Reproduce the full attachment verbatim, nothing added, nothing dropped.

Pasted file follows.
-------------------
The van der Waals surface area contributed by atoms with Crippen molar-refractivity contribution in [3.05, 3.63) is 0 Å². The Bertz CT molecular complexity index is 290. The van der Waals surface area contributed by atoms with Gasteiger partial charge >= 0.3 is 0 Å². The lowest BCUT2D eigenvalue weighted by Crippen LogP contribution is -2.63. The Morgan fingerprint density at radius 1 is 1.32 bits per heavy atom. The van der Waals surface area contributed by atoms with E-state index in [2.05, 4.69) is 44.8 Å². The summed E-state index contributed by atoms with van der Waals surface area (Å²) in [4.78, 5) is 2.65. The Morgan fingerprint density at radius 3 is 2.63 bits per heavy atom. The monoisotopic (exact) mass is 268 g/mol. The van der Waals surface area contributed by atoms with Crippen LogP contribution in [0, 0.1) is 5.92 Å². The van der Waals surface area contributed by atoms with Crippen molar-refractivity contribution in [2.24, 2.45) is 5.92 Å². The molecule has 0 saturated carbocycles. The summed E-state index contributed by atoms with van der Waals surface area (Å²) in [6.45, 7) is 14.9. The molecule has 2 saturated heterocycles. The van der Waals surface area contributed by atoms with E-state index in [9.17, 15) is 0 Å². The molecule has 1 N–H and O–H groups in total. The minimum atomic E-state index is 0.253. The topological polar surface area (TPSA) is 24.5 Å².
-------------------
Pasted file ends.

The van der Waals surface area contributed by atoms with Crippen molar-refractivity contribution in [3.05, 3.63) is 0 Å². The Bertz CT molecular complexity index is 290. The van der Waals surface area contributed by atoms with Gasteiger partial charge >= 0.3 is 0 Å². The lowest BCUT2D eigenvalue weighted by Crippen LogP contribution is -2.63. The Morgan fingerprint density at radius 1 is 1.32 bits per heavy atom. The van der Waals surface area contributed by atoms with E-state index in [2.05, 4.69) is 44.8 Å². The summed E-state index contributed by atoms with van der Waals surface area (Å²) in [4.78, 5) is 2.65. The Morgan fingerprint density at radius 3 is 2.63 bits per heavy atom. The monoisotopic (exact) mass is 268 g/mol. The van der Waals surface area contributed by atoms with Crippen LogP contribution in [0, 0.1) is 5.92 Å². The van der Waals surface area contributed by atoms with Crippen molar-refractivity contribution in [2.24, 2.45) is 5.92 Å². The molecule has 0 saturated carbocycles. The summed E-state index contributed by atoms with van der Waals surface area (Å²) in [6.45, 7) is 14.9. The molecule has 2 saturated heterocycles. The van der Waals surface area contributed by atoms with E-state index in [9.17, 15) is 0 Å². The molecule has 1 N–H and O–H groups in total. The minimum atomic E-state index is 0.253. The topological polar surface area (TPSA) is 24.5 Å².